[Biofuel] Dr. John Benemann on Cellulosic Ethanol

2007-06-11 Thread Keith Addison
http://i-r-squared.blogspot.com/2006/08/guest-post-on-cellulosic-ethanol.html
R-Squared Energy Blog: Guest Post on Cellulosic Ethanol
Thursday, August 24, 2006

Guest Post on Cellulosic Ethanol

The following is a guest post by Don Augenstein and John Benemann. 
They have many years of expertise in biomass conversion. This essay 
is in response to Vinod Khosla's recent posting on ethanol. In my 
opinion, it is an excellent essay. First is the introduction by Don 
Augenstein.

Introduction

This post presents a perspective on ethanol from lignocellulose by my 
friend and co-worker, John Benemann. We have worked on, and been 
immersed in, biofuels and analyses of fuels from biomass processes 
for over 3 decades. We are to substantial degrees biotechnologists, 
as well as chemical engineers and have successful processes going 
today (methane from wastes. You can google Don Augenstein). We have 
worked long and hard on biofuels for entities including Exxon (long 
ago), the Electric Power Research Institute, and others. Our 
carefully considered view, for which we will be happy to provide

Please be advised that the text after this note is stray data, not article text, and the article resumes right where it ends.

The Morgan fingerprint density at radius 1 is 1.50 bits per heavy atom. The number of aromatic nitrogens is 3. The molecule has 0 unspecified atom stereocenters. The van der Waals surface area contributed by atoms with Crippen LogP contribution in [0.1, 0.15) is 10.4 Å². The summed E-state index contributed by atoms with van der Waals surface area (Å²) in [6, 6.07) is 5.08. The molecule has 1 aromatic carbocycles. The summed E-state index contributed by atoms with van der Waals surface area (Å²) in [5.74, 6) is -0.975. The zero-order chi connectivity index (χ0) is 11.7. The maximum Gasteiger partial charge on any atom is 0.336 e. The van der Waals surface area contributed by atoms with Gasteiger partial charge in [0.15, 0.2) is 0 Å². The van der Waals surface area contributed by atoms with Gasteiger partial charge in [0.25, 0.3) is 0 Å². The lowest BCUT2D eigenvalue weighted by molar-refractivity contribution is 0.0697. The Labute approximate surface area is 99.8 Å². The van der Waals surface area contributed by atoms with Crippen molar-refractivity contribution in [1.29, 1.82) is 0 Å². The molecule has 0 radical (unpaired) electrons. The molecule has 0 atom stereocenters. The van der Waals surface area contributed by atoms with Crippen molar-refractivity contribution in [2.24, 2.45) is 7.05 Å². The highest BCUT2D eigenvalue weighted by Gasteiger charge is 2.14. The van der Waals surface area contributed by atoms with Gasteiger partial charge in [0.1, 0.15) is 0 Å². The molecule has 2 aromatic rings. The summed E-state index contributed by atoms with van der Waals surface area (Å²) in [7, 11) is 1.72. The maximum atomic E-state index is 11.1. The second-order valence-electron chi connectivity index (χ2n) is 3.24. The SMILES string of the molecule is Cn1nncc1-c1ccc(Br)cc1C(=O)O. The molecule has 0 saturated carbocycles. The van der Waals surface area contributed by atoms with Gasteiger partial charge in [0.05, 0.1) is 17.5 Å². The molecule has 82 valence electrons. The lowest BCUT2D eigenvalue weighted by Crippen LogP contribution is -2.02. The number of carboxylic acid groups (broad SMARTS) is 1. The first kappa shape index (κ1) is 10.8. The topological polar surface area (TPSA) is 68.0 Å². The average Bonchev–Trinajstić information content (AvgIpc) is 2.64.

abundant evidence is that severe barriers remain to ethanol from 
lignocellulose. The barriers look as daunting as they did 30 years 
ago. Ethanol from lignocellulose may indeed come to pass. But the 
odds against are so dismal that a hydrocarbon fueled 200 mile per 
gallon passenger automobile would be more likely to be developed.

We have been tied up with project work and were not able to 
participate in the interesting, and extensive Oil Drum discussion 
regarding Vinod Khosla's views on ethanol from lignocellulose. As you 
can tell from our paper (abstract at the end of the essay) to the 
solid waste people (which remains rather obscure, to a limited 
audience), we think that there is desperate need for more airing of 
the reasons for skepticism and warning the energy community of the 
obvious barriers. We are astonished and stupefied that the hype has 
gone as far as it has.

Better late than never. I present John Benemann's statement below.